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Still trying to find good example of the more complex MVVM scenarios...

Suppose I have one viewmodel - PlayersViewModel that has a collection of Players. In one view I see the collection of Players and add/edit/delete.

Another view is teams, where I assign Players to Teams. So I have another viewmodel - TeamsViewModel. This view also needs a collection of Players. How do I keep the two player lists in sync so changes are shown in both views?

I see a number of options:

  1. Add a reference to PlayersViewModel to my Team view (as well as a reference to TeamsViewModel) and use the PlayersViewModel.Players collection in both views
  2. Have two different collections that reference the same underlying collection instance (somehow)
  3. Create a static property on the Player model like Player.All that returns the collection and the viewmodels manage Players by Player.Add(player), Player.Delete, etc. instead of PlayersViewModel.AddPlayer(player)?

I tend towards #1 at the moment and using app-wide resources so the Team view can call both viewmodels. But then how do I use the selected Players in my PlayersViewModel.Players collection in my TeamsViewModel to add them?

Help please!!

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up vote 1 down vote accepted

My hard and fast rule is one ViewModel per View, so in my book you are on the right path. Don't confuse the PlayersViewModel with the Players data: the PlayersViewModel is oriented toward the Players View, NOT the Players data. In other words, the two are separate, so you do not need to reuse the PlayersViewModel in other ViewModels. I apologize if I'm not explaining this well...

If you need multiple ViewModels to display with the same instance of the data, then define the data at the App level rather than the Document level. You could make Players Static or you could have it implement the Singleton pattern: none of those things are specific to the ViewModel because the ViewModel merely consumes the resource.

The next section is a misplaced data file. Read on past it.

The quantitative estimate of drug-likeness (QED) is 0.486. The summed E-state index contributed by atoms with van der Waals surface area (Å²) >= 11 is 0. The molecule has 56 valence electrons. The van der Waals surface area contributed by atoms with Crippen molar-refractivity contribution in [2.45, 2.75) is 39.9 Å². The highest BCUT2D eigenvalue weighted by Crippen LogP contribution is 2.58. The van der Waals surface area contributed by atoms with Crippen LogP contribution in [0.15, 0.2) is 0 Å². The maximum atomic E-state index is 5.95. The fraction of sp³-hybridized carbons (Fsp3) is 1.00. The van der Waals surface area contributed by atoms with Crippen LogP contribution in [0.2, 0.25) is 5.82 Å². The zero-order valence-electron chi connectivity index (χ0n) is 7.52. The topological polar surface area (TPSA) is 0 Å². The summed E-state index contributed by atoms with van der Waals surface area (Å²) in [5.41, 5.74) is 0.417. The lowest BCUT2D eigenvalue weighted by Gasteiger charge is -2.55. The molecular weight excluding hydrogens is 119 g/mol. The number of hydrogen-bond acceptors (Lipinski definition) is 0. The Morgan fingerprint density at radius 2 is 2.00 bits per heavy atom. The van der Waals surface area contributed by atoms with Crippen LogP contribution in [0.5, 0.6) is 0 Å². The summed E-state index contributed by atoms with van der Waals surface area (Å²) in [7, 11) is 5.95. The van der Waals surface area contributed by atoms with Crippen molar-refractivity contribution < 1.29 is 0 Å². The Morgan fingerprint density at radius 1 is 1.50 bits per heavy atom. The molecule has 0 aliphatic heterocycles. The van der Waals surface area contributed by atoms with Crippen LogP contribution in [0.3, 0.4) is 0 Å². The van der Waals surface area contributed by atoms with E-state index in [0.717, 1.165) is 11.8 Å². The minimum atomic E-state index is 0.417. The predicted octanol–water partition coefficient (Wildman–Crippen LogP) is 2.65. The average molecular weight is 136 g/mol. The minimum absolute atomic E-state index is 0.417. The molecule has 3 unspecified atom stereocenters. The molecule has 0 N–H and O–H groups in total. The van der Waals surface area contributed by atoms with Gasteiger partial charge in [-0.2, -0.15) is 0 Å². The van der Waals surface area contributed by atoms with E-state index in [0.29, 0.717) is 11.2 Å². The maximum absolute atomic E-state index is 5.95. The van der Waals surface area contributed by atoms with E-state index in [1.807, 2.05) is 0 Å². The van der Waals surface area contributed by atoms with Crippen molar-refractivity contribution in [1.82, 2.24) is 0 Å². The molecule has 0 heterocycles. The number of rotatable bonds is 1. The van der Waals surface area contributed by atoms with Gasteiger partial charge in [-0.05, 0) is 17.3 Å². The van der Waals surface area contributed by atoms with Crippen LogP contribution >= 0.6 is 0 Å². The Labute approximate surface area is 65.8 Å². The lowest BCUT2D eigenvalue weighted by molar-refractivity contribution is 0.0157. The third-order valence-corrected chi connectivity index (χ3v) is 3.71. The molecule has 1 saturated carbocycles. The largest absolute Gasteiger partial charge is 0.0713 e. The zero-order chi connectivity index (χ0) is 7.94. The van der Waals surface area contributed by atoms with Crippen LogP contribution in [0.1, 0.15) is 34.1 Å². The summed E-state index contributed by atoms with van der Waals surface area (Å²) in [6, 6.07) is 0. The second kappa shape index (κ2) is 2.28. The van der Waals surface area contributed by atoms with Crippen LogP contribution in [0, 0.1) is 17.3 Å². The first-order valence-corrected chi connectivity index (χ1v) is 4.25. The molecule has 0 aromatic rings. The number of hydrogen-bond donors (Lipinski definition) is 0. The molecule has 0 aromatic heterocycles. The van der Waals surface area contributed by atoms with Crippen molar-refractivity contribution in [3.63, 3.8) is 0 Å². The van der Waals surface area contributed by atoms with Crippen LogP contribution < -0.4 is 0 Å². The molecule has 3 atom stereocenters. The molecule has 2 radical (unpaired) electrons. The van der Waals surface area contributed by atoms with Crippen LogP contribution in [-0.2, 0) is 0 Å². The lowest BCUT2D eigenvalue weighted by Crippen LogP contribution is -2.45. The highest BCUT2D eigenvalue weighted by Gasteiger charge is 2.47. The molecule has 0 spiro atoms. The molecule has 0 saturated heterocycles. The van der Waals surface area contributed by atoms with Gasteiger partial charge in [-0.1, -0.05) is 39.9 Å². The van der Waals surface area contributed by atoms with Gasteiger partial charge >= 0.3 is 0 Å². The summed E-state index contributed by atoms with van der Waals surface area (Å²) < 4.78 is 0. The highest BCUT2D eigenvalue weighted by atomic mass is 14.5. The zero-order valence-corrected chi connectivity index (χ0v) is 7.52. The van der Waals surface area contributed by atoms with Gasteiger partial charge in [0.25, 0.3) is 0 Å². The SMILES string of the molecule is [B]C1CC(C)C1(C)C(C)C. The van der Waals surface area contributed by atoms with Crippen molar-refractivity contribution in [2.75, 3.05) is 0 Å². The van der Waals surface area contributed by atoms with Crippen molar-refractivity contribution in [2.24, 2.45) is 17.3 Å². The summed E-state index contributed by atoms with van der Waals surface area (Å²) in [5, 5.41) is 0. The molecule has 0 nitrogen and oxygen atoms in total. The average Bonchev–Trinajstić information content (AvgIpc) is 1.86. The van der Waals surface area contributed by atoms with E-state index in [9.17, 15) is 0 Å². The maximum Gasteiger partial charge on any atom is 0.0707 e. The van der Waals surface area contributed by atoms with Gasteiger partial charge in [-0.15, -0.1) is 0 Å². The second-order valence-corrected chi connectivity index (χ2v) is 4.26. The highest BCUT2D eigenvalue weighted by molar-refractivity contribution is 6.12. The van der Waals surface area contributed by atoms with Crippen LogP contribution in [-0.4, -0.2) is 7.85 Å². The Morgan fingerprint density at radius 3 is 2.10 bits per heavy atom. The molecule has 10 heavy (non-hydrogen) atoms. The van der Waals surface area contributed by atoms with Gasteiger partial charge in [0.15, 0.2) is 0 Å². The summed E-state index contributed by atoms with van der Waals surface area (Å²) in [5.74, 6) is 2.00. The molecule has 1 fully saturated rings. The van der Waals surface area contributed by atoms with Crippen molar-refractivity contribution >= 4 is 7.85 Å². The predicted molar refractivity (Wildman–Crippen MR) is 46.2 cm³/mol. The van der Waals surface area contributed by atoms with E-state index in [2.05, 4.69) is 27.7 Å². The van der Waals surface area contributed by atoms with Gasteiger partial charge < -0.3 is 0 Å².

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Thanks Joel, it seems I'm heading towards this direction and having viewmodels map hard-and-fast to my views. My viewmodels are pretty big at the moment so it looks like I need another service alongside my viewmodels and my entity framework objects - like an intelligent data repository holding things like the current Players collection. Although it does seem some doubling up here somewhere with what EF is supposed to be doing for me. – DaveO Mar 24 '11 at 8:43
    
Consider adding a Service layer that your ViewModel access for the classes it needs. The service can use the repository pattern against EF which you could set up with DI or one of hte other methods we discussed above. Your VM should not be doing all the EF work, it should be communicating with the layer that does. – Joel Cochran Mar 24 '11 at 14:23

Use a single ViewModel. Let different views display only what they need. With regard to the collection of players: WPF allows you to have multiple views of the same collection and each with a different filtering/sorting/grouping. See Binding to Collections.

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You mean combine PlayersViewModel and TeamsViewModel into one viewmodel? Or use the same viewmodel for referencing the Player collection? Still not sure how to access the Player collection (or the current listview selection based off it) from my TeamsViewModel (if we don't combine). Thanks! – DaveO Mar 23 '11 at 7:08
    
Yes, I mean combine two view models. As for selection, why not add a property in your view model and bind to it in the players view, i.e SelectedItem={Binding SelectedPlayer} (of course this is only for single-selection mode). Sorry for my english :). – Vitalij B. Mar 23 '11 at 7:34
    
Selection is no problem with one viewmodel. But how does this expand? I.e. we now have a collection of Teams in my viewmodel along with Players, what if I need a collection of Matches, do I also put this in the viewmodel? Doesn't this lead to one super viewmodel for the whole app? Thanks! – DaveO Mar 23 '11 at 7:42
    
In any case, you will have a central repository, which will store all of your objects. Of course, the universal view model - it's bad practice. I offered to combine these two views, because one uses data from the other, and it solves the problem with getting selected objects. – Vitalij B. Mar 23 '11 at 8:25

Personnally, in order to be easier to understand, I have one viewmodel per view. This means each custom UserControl has its own ViewModel, dealing with its own actions. I'm working on a pretty big project with plenty of views, I think it is way cleaner to have one ViewModel per view. It helps me reading my architecture correctly, and therefore I won't mix roles in a unique ViewModel.

However, I cannot ensure you that's the best way to do. I started working in WPF/MVVM 2 weeks ago, I just figured out that it'd be easier to understand with this way (I am used to split my programs into as many classes as possible since I think it's easier to maintain)

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